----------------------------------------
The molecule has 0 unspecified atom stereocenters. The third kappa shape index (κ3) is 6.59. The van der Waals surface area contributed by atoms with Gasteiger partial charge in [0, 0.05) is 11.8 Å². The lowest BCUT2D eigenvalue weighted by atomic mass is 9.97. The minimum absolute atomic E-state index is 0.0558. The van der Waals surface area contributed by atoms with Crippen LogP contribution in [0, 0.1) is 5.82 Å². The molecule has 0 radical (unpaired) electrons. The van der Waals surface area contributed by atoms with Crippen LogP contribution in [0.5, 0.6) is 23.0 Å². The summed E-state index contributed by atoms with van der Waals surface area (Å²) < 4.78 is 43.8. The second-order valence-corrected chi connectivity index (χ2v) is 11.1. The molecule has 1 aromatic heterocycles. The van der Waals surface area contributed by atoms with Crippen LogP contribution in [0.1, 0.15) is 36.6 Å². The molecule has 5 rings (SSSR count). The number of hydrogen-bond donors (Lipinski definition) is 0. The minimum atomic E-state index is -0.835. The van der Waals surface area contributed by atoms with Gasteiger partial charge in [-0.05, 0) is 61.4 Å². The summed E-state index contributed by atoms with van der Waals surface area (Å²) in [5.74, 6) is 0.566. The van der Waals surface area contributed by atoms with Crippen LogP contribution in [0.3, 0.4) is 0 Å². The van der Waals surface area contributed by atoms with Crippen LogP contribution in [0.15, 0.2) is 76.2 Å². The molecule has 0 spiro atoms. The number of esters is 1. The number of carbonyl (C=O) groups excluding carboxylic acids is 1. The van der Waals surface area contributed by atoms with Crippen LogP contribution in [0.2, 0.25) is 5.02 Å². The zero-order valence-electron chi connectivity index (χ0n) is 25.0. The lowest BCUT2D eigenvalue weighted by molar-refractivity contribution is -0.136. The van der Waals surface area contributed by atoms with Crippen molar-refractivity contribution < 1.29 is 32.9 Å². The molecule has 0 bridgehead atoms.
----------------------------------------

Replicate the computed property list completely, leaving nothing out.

The molecule has 0 unspecified atom stereocenters. The third kappa shape index (κ3) is 6.59. The van der Waals surface area contributed by atoms with Gasteiger partial charge in [0, 0.05) is 11.8 Å². The lowest BCUT2D eigenvalue weighted by atomic mass is 9.97. The minimum absolute atomic E-state index is 0.0558. The van der Waals surface area contributed by atoms with Crippen LogP contribution in [0, 0.1) is 5.82 Å². The molecule has 0 radical (unpaired) electrons. The van der Waals surface area contributed by atoms with Crippen LogP contribution in [0.5, 0.6) is 23.0 Å². The summed E-state index contributed by atoms with van der Waals surface area (Å²) < 4.78 is 43.8. The second-order valence-corrected chi connectivity index (χ2v) is 11.1. The molecule has 1 aromatic heterocycles. The van der Waals surface area contributed by atoms with Crippen LogP contribution in [0.1, 0.15) is 36.6 Å². The molecule has 5 rings (SSSR count). The number of hydrogen-bond donors (Lipinski definition) is 0. The minimum atomic E-state index is -0.835. The van der Waals surface area contributed by atoms with Gasteiger partial charge in [-0.05, 0) is 61.4 Å². The summed E-state index contributed by atoms with van der Waals surface area (Å²) in [5.74, 6) is 0.566. The van der Waals surface area contributed by atoms with Crippen LogP contribution in [0.3, 0.4) is 0 Å². The van der Waals surface area contributed by atoms with Crippen LogP contribution in [0.15, 0.2) is 76.2 Å². The molecule has 0 spiro atoms. The number of esters is 1. The number of carbonyl (C=O) groups excluding carboxylic acids is 1. The van der Waals surface area contributed by atoms with Crippen LogP contribution in [0.2, 0.25) is 5.02 Å². The zero-order valence-electron chi connectivity index (χ0n) is 25.0. The lowest BCUT2D eigenvalue weighted by molar-refractivity contribution is -0.136. The van der Waals surface area contributed by atoms with Crippen molar-refractivity contribution < 1.29 is 32.9 Å². The molecule has 0 bridgehead atoms.